The cold chain of heat temperature-sensitive health products (vaccines, medicines, biological samples…) is subject to strict regulation. The relevant actors look for solutions allowing to meet regulatory requirements and product specifications. For them, it involves selecting a solution that secures the product temperature but at a lower cost and without preparation constraints. Based on the analysis of thousands of actual temperature recordings, this study presents the main causes of temperature excursions and the actions to be implemented to avoid them.
« Zero excursion » is it a realistic and achievable target or a pious hope? What are the main causes of excursions? How to avoid them?
The most temperature ranges concerned by the excursions are +2/+8 °C and +15/+25 °C. For these applications, the solution must meet the required high and low limits. The frozen products are less concerned because the external temperature is always higher than the high limit. We just have to use a PCM with a melting temperature below the high limit and close to the low limit of the range.
Figure 1 - When and How to use a water based eutectic plates versus PCMs ?
The material used for the thermal storage (clod or heat) is the first determining parameter for excursions, in particular its melting temperature.
The water based eutectic solutions offers a high latent heat at a temperature lower or equal to 0 °C for a reduced cost. This solution is used for products to be maintained between +2 °C and +8 °C, with a dual or even triple configuration (packout) summer, winter and mid-season. The difficulty remains in the management of mid-seasons and the switch from one configuration to another. It’s also used with a single configuration for logistics circuits characterised by a hot profile with possible very short segments. In some cases, plates stabilised at +5 °C are used as a separation between the frozen plates and the products in order to reduce the risk of excursions below +2 °C.
PCMs are used for the products +2/+8 °C, +15/+25 °C and for other temperature ranges above 0 °C. The PCMs offer a latent heat lower than that of water at a temperature adapted to the products for a higher cost. This solution can be used with a dual configuration summer and winter or with single configuration. In universal configuration, the PCM plates are usually frozen then increase their temperature and placed around products (on all sex sides). In some cases, they are stabilised at a temperature close de +5 °C without reaching freezing. In both cases, the solution is oversized because the thermal storage is reduced.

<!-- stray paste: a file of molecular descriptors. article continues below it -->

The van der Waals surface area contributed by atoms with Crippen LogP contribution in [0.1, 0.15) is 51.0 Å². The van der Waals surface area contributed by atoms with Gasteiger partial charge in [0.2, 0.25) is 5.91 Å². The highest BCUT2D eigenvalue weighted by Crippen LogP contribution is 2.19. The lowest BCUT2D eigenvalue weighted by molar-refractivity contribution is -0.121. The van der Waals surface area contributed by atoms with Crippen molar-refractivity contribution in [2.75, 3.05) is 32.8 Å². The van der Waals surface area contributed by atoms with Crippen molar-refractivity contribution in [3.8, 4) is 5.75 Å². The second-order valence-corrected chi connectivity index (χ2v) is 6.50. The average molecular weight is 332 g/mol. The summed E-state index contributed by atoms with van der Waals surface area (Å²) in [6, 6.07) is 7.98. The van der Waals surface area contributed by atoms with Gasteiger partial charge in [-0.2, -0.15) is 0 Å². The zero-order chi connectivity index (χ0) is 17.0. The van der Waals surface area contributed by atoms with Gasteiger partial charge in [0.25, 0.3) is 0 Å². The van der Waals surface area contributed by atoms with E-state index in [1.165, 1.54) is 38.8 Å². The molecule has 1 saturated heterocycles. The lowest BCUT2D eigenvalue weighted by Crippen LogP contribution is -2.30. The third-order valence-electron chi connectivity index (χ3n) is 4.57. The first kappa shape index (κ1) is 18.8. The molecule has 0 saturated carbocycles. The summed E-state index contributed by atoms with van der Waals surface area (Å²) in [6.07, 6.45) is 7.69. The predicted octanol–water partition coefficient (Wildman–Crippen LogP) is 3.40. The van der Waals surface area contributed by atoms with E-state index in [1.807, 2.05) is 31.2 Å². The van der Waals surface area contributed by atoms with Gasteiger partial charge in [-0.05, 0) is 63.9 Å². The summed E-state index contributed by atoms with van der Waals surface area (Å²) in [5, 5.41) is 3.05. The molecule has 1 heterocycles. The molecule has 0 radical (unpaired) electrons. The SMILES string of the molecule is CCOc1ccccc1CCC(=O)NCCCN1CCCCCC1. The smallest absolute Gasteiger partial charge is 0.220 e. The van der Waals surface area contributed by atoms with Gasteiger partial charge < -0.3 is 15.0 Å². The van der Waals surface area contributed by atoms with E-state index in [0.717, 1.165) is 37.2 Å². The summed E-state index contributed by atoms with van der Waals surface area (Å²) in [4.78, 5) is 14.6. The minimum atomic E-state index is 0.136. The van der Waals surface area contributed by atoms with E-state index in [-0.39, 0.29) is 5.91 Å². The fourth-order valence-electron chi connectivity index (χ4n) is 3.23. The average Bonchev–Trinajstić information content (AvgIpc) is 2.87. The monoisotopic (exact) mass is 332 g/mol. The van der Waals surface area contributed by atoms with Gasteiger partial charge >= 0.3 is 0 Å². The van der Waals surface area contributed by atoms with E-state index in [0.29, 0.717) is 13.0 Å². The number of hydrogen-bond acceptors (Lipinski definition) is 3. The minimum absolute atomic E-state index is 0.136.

By choosing an adapted melting temperature, water based eutectic solutions allow to maintain frozen products with single configuration. Dry ice allows also to maintain frozen products at very low temperatures.
Figure 2 – Comparison of preparation characteristics of water baser eutectic plates versus PCMs for +2/+8 °C and +15/+25 °C.
The thermal storage capacity is mainly ensured by the latent phase. Whatever the material, the sensitive phase cannot provide sufficient performance to meet real needs. With a melting temperature of 0 °C, water baser eutectic solutions can only be correctly frozen below -10 °C. The PCMs used for products +2/+8 °C, have melting temperatures between +3 °C and +7 °C. To solidify these PCMs, you must use a specific room set at temperature close to 0 °C or use standard freezers operating between -30 °C and -18 °C and then you have to increase their temperature. You can stabilise these PCMs between +2 °C and +5 °C but their performance will be reduced.
Figure 3 - Parameters that cause excursions, Distribution of recorded excursions in %
Temperature excursions and their position in the logistics circuit are determined, allowing the identification of the logistics steps and the associated environment. In a continuous improvement approach, the analysis allowed to evaluate the compatibility of the qualified configuration with the actual profiles and to propose suitable solutions. Excursions are classified according to their nature (below +2 °C or above +8 °C) and according the logistic step: at the beginning, during transport and at the arrival.
The following parameters may be the cause of excursions:
60% of excursions are recorded at the beginning and 30% at the arrival, that is to say 90% of cases are due to preparation or unpacking errors and they are potentially avoidable.